Welcome to the first of a three-part series featuring the NCLEX exam. The NCLEX can be a significant source of anxiety for many nursing students, but you don’t have to go through it alone.
Learn everything you need to know about the NCLEX by following along the 3-part series of blogs: What is the NCLEX, Preparing for the NCLEX, and After the NCLEX.
If you are gearing up to take the NCLEX-RN or the NCLEX-PN, you are probably scrambling with excitement about what to expect and, above all, how to prepare. You’ve come to the right place. Keep reading for a better grasp of the NCLEX and what to expect as you prepare to register and take the exam.
What is the NCLEX?
NCLEX stands for the National Council Licensure Examination. The test is administered in a computer-adaptive form, and it varies from person to person. The NCLEX is an exam required for nursing graduates to be licensed as Registered Nurses or Practical Nurses. There are variations of the NCLEX exams, like the NCLEX-RN and NCLEX-PN. The NCLEX-RN is required to become a licensed Registered Nurse (RN), while the NCLEX-PN is required to become a Licensed Practical Nurse (LPN). LPNs and RNs are both nurses, and they tend to work in similar environments, but RNs work more directly with patient care, while LPNs work more with patient data collection.
The exam itself ranges from 75-145 questions, and students are allowed a maximum of 5 hours (including breaks) to complete it. It covers four major topics: safety and effective care environments, health promotion and maintenance, psychosocial integrity, and physiological integrity. Feeling prepared and knowing what to expect is half the battle, which is why it is important to know what the NCLEX will cover and how you will be tested. Stay tuned for Part II of the series for more information about the NCLEX structure and format.
Who takes the NCLEX?
Anyone who wants to become a Registered Nurse (RN) or Licensed Practical Nurse (LPN) in the United States must pass the NCLEX-RN or the NCLEX-PN.
How to Register for the NCLEX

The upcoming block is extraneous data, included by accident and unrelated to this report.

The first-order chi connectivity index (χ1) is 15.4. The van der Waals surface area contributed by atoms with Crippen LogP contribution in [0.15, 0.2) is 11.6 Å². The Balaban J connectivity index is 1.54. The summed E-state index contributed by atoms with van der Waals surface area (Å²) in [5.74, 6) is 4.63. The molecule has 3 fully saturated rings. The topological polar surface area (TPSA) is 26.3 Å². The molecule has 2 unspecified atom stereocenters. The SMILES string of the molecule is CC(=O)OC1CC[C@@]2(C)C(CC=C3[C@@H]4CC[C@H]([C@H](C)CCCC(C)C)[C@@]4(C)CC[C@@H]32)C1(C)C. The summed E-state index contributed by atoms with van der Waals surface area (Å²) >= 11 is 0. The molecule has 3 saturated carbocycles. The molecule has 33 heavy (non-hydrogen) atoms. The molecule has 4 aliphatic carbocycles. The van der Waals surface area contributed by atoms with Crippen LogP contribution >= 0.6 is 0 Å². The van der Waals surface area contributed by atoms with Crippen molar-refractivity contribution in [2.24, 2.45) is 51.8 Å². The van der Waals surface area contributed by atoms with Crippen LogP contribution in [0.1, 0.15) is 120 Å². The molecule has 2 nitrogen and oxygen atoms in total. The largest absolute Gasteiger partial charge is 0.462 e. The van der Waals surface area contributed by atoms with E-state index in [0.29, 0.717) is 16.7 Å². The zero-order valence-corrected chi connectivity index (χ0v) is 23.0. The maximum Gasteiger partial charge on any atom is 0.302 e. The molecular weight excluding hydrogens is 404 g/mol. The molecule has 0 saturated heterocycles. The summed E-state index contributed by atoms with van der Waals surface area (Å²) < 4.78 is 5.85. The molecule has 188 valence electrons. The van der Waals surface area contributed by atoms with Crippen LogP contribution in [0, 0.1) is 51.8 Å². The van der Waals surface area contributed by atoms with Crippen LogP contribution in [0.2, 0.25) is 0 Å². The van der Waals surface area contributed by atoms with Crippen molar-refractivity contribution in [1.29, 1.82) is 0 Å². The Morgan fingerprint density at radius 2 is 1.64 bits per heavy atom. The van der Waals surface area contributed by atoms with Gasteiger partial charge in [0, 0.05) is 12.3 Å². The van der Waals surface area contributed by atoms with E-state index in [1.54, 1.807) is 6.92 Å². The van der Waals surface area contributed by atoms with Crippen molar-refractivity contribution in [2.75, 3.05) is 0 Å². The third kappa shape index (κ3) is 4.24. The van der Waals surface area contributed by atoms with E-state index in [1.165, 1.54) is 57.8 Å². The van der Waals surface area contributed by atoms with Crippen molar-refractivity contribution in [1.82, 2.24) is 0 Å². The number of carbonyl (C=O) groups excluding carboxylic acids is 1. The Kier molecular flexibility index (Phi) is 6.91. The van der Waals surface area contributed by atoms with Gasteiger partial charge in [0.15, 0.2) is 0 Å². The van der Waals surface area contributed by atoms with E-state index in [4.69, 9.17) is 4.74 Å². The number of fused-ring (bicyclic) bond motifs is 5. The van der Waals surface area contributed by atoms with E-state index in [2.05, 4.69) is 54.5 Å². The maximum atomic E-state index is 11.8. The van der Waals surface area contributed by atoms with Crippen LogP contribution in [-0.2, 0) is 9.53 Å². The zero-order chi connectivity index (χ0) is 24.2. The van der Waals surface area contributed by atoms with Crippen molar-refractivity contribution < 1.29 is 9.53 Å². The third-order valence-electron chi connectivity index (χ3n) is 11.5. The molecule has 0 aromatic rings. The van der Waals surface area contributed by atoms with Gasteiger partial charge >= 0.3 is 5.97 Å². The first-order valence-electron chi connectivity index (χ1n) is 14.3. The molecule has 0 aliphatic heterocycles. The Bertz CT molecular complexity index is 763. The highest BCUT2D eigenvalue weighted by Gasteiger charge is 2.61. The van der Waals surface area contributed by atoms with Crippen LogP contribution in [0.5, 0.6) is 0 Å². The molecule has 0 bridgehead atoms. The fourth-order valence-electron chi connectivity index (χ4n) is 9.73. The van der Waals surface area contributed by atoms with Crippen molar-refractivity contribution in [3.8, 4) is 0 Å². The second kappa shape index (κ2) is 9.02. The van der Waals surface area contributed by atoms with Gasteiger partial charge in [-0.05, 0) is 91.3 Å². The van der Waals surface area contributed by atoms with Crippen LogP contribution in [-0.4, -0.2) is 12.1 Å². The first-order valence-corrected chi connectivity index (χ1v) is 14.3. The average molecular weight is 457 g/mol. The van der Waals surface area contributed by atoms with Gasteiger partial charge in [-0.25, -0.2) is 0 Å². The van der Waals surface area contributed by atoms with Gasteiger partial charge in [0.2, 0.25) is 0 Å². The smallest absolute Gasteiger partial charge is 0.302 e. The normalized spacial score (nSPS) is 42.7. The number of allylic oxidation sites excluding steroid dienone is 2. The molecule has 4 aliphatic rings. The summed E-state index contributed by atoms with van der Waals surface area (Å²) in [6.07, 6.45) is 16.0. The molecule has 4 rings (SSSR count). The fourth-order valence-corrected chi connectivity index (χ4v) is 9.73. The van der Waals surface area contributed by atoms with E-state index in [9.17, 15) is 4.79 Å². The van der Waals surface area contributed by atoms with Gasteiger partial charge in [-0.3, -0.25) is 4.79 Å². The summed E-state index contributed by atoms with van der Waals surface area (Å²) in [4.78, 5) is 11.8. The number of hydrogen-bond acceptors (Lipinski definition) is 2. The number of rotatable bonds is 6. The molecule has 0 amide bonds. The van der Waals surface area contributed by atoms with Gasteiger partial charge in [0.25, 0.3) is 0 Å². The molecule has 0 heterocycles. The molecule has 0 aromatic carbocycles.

- First, check your eligibility to take the NCLEX.
- Then, register online and pay the exam fee.
- Await your acknowledgement of Receipt of Registration and Authorization to Test (ATT).
- Finally, schedule your exam in a timely manner, so your ATT does not expire.
Your Path Forward: Why passing the NCLEX matters.
If you are preparing to take the exam, you have already put work into your new nursing career. You are a dedicated, hard-working, intelligent, and compassionate human being. You are ready to make a difference in your own life and in the lives of others. The NCLEX is the next big step so that you can leap into your new career. Don’t let it frighten you. With time and practice, you can ace this exam. Stay tuned for Part II of this series, Understanding the Exam, by following us on Facebook.
Planning to take the NCLEX after 2023?
In order for the NCLEX to remain an effective and modern method of testing the eligibility of new nurses, it changes. Beginning April 2023, the NCLEX will use new types of questions to best assess clinical judgment. Learn more about these changes here.
To learn more about the details of registering for the NCLEX, check out the NCSBN’s candidate bulletin here.
Loved this blog? Don’t want to miss part II of the NCLEX series? Follow us on Facebook for program information, student motivation, and blog updates.